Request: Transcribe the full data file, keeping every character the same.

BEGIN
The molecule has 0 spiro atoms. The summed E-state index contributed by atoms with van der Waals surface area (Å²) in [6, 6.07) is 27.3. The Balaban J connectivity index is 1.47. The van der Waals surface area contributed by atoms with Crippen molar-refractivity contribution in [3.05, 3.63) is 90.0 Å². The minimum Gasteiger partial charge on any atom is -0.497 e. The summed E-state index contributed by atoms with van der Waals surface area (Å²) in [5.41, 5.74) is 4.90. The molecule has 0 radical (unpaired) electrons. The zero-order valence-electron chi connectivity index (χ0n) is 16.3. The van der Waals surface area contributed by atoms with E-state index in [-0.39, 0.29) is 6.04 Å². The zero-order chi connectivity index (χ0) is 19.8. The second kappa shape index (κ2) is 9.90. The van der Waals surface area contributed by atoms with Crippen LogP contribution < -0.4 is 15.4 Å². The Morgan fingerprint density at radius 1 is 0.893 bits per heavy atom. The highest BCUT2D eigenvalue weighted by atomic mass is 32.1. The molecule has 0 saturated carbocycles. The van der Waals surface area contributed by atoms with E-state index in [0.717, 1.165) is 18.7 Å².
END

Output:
The molecule has 0 spiro atoms. The summed E-state index contributed by atoms with van der Waals surface area (Å²) in [6, 6.07) is 27.3. The Balaban J connectivity index is 1.47. The van der Waals surface area contributed by atoms with Crippen molar-refractivity contribution in [3.05, 3.63) is 90.0 Å². The minimum Gasteiger partial charge on any atom is -0.497 e. The summed E-state index contributed by atoms with van der Waals surface area (Å²) in [5.41, 5.74) is 4.90. The molecule has 0 radical (unpaired) electrons. The zero-order valence-electron chi connectivity index (χ0n) is 16.3. The van der Waals surface area contributed by atoms with E-state index in [-0.39, 0.29) is 6.04 Å². The zero-order chi connectivity index (χ0) is 19.8. The second kappa shape index (κ2) is 9.90. The van der Waals surface area contributed by atoms with Crippen LogP contribution < -0.4 is 15.4 Å². The Morgan fingerprint density at radius 1 is 0.893 bits per heavy atom. The highest BCUT2D eigenvalue weighted by atomic mass is 32.1. The molecule has 0 saturated carbocycles. The van der Waals surface area contributed by atoms with E-state index in [0.717, 1.165) is 18.7 Å².